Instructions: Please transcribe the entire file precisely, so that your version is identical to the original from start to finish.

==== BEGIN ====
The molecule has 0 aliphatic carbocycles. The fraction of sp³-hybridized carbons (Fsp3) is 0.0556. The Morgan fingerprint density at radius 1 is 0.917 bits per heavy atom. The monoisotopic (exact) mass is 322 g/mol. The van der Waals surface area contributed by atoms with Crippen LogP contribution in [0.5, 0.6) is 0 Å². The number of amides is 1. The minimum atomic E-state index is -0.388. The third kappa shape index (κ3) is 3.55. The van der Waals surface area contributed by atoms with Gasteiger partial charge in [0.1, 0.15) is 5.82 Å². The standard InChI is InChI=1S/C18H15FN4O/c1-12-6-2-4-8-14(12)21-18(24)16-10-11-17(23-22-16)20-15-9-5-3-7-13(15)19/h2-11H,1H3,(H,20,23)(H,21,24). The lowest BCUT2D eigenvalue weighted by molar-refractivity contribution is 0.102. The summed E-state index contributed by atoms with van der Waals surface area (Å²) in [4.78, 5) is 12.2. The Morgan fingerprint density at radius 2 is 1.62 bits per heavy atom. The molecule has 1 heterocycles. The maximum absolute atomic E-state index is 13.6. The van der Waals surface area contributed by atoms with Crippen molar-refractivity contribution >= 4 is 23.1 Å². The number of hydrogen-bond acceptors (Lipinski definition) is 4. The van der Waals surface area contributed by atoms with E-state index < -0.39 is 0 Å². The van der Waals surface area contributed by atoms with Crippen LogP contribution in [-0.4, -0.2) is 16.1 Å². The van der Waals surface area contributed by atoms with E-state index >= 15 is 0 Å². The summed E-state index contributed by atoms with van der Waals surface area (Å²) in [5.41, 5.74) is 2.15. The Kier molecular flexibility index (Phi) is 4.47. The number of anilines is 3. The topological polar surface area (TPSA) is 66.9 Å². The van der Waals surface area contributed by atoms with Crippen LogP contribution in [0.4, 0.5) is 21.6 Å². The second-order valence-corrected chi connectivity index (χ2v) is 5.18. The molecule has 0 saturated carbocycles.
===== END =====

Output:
The molecule has 0 aliphatic carbocycles. The fraction of sp³-hybridized carbons (Fsp3) is 0.0556. The Morgan fingerprint density at radius 1 is 0.917 bits per heavy atom. The monoisotopic (exact) mass is 322 g/mol. The van der Waals surface area contributed by atoms with Crippen LogP contribution in [0.5, 0.6) is 0 Å². The number of amides is 1. The minimum atomic E-state index is -0.388. The third kappa shape index (κ3) is 3.55. The van der Waals surface area contributed by atoms with Gasteiger partial charge in [0.1, 0.15) is 5.82 Å². The standard InChI is InChI=1S/C18H15FN4O/c1-12-6-2-4-8-14(12)21-18(24)16-10-11-17(23-22-16)20-15-9-5-3-7-13(15)19/h2-11H,1H3,(H,20,23)(H,21,24). The lowest BCUT2D eigenvalue weighted by molar-refractivity contribution is 0.102. The summed E-state index contributed by atoms with van der Waals surface area (Å²) in [4.78, 5) is 12.2. The Morgan fingerprint density at radius 2 is 1.62 bits per heavy atom. The molecule has 1 heterocycles. The maximum absolute atomic E-state index is 13.6. The van der Waals surface area contributed by atoms with Crippen molar-refractivity contribution >= 4 is 23.1 Å². The number of hydrogen-bond acceptors (Lipinski definition) is 4. The van der Waals surface area contributed by atoms with E-state index < -0.39 is 0 Å². The van der Waals surface area contributed by atoms with Crippen LogP contribution in [-0.4, -0.2) is 16.1 Å². The van der Waals surface area contributed by atoms with E-state index >= 15 is 0 Å². The summed E-state index contributed by atoms with van der Waals surface area (Å²) in [5.41, 5.74) is 2.15. The Kier molecular flexibility index (Phi) is 4.47. The number of anilines is 3. The topological polar surface area (TPSA) is 66.9 Å². The van der Waals surface area contributed by atoms with Crippen LogP contribution in [0.4, 0.5) is 21.6 Å². The second-order valence-corrected chi connectivity index (χ2v) is 5.18. The molecule has 0 saturated carbocycles.